There's one kid who loves to sit with me. Typically he doesn't speak much English...and he definitely doesn't pay attention in English class...but yesterday he decided to only speak English all through lunch. This was awesome for the obvious reasons.

We were having okonomiyaki, a kind of cabbage pancake that's real popular in parts of Japan. He started his goofiness by singing to himself and repeating: "I looove okonomiyaki! I very very love okonomiyaki! Do you like okonomiyaki? I looooove okonomiyaki." However after the first bite I asked him how it was and he said, "So-so."

A little later he accidentally dropped some okonomiyaki in his nasty soup (it was real thin and gross).

Kid: "It fell in the sea!!!"
Me: "What?"
Kid: "Okonomiyaki fell in the sea!"
Me: "Huh?"
Kid: "Oh...oh...soup!"
Me: "Ohhh..."

Then he proceeded to give the bowl of soup (with bits of okonomiyaki) to another kid at the table.

Kid: "Eat this"
Other kid: "Nan de?" [Why?]
Kid: "Eat this! It will make you HAPPY!"
Other kid: "Eh?"
Kid: "HAPPY!"

When the other kid didn't eat his befouled broth the turns to me, head in his hands.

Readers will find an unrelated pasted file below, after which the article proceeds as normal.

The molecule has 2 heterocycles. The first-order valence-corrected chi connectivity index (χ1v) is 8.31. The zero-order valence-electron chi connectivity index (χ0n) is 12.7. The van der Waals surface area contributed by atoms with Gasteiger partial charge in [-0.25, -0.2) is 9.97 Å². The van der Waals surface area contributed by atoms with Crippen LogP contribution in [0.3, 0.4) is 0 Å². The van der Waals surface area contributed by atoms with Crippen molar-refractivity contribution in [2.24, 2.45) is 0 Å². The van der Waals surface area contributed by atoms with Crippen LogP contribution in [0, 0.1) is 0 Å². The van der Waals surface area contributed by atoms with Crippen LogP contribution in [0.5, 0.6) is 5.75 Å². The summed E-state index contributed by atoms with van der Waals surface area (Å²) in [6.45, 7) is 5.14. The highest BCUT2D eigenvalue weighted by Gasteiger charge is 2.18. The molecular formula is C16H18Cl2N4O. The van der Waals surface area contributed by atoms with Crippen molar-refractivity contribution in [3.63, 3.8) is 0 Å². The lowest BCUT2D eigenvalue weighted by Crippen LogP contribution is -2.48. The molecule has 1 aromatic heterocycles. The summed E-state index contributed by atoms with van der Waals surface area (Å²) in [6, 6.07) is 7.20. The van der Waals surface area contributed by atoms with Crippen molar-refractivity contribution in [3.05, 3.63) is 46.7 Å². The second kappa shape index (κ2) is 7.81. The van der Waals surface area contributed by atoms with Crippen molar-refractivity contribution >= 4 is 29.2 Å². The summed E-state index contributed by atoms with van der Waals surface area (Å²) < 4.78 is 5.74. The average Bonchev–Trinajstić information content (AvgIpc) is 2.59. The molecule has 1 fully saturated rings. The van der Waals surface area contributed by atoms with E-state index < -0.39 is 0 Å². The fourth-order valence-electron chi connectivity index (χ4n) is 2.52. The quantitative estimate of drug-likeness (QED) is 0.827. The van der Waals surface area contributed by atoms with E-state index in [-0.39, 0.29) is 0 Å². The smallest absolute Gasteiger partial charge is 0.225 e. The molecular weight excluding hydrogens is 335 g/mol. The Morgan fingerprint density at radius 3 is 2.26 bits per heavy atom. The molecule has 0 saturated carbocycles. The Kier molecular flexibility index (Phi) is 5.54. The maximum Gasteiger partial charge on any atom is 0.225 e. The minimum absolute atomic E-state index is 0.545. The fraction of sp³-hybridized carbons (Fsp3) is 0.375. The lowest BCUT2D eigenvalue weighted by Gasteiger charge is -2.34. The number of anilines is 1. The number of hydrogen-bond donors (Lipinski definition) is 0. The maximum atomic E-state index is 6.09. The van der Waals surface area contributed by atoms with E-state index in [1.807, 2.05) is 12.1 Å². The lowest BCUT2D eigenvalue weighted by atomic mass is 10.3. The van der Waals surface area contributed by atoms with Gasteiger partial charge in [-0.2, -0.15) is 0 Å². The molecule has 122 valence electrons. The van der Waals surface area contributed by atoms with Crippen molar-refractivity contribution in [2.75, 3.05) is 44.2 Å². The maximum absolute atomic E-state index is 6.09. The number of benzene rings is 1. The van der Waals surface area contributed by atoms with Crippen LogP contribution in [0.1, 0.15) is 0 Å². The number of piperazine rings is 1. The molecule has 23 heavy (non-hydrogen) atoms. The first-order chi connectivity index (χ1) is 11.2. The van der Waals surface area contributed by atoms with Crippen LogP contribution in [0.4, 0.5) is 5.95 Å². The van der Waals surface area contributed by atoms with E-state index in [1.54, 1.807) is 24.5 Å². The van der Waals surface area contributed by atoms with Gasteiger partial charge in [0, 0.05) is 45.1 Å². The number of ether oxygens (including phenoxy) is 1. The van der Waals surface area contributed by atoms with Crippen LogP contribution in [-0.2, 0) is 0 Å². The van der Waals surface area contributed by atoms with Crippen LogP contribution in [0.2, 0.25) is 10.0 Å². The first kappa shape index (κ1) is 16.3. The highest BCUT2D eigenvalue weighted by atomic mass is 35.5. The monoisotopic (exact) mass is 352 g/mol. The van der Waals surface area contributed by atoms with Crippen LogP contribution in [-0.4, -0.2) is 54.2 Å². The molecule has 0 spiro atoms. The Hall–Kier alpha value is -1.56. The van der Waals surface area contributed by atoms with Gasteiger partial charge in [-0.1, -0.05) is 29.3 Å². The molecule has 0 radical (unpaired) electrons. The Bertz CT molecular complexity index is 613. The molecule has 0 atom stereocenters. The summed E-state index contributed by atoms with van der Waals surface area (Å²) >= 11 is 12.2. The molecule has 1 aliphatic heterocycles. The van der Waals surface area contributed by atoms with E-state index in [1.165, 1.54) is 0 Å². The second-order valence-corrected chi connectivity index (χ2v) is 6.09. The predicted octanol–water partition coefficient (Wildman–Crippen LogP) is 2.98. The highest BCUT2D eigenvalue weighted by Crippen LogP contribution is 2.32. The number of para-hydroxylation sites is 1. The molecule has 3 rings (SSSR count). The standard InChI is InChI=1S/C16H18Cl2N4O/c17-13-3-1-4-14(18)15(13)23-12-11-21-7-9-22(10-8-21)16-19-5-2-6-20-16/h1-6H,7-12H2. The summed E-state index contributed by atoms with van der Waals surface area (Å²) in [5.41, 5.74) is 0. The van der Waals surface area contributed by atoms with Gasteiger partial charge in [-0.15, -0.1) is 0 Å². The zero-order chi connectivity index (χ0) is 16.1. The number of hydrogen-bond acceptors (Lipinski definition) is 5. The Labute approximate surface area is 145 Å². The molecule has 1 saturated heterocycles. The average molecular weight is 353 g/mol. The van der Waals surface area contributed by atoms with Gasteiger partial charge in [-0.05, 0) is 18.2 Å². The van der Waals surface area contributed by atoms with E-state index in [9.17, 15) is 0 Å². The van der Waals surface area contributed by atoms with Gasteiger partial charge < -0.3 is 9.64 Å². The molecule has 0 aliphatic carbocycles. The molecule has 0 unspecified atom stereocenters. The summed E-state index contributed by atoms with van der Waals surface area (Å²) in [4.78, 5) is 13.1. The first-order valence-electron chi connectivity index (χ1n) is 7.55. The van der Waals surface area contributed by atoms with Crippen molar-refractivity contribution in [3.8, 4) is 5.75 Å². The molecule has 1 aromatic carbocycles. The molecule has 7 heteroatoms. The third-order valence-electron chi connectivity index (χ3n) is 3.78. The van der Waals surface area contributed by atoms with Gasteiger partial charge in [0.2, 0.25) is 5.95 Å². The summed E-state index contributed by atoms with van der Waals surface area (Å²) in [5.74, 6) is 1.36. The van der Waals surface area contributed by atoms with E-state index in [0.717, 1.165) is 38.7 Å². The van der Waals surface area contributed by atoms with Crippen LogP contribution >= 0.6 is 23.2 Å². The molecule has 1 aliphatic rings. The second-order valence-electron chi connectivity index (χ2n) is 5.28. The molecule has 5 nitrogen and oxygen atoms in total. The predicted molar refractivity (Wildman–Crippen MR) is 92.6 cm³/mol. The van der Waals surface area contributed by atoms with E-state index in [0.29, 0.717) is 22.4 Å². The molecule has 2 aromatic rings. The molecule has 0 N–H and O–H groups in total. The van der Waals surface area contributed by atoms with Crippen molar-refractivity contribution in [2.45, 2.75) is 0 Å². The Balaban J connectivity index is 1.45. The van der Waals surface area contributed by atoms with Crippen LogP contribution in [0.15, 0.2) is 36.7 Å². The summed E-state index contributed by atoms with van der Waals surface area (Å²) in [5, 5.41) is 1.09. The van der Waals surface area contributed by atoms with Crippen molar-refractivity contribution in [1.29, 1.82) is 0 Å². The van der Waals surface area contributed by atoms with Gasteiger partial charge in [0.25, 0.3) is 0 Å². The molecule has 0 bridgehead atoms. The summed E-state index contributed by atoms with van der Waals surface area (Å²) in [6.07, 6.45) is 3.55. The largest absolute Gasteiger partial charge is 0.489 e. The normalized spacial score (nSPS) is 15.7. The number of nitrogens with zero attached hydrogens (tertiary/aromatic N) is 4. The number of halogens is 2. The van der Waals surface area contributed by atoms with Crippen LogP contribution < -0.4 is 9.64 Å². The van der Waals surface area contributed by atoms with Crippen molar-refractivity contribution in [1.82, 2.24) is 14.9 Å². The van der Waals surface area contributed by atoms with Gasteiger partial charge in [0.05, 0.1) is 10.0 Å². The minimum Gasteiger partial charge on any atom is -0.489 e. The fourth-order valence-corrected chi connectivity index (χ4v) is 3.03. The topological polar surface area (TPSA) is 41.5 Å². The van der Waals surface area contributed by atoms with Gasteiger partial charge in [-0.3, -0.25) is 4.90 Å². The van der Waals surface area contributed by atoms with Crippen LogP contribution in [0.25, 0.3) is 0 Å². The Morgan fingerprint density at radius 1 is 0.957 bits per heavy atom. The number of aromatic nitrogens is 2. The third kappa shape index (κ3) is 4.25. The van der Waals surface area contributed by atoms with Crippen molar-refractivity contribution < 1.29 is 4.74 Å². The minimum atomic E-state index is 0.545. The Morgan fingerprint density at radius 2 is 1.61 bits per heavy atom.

Kid: "I am sick..."
Me: "Oh really?"
Kid: "Yes, very sick."
Me: "In your stomach or your head?"
Kid: *hesitates for a second* "SAD!"
Me: "Huh?"
Kid: "Not SICK...SAD!" *flops his head down on the table*

Today it got even better:

Kid: "Darrell! I'm sic...nono, SAD! I'm sad!" *Rubbing his eyes*
Me: "Oh. Why?"
Kid: *points to the same boy who didn't eat his soup yesterday* "He punched me!"
Other Kid: "Iya...chigaimasu!" [No...not true!]
Me: "Did he really punch you?"
Kid: "Yes! He punched me!" *pantomimes being punched in the face* "I don't know why he punched me! I'm sad."
Other kid: *giving the "X" symbol with crossed arms*
Me: *first kid is still punching himself in the face* "You're weird"

I hope this insane English usage continues.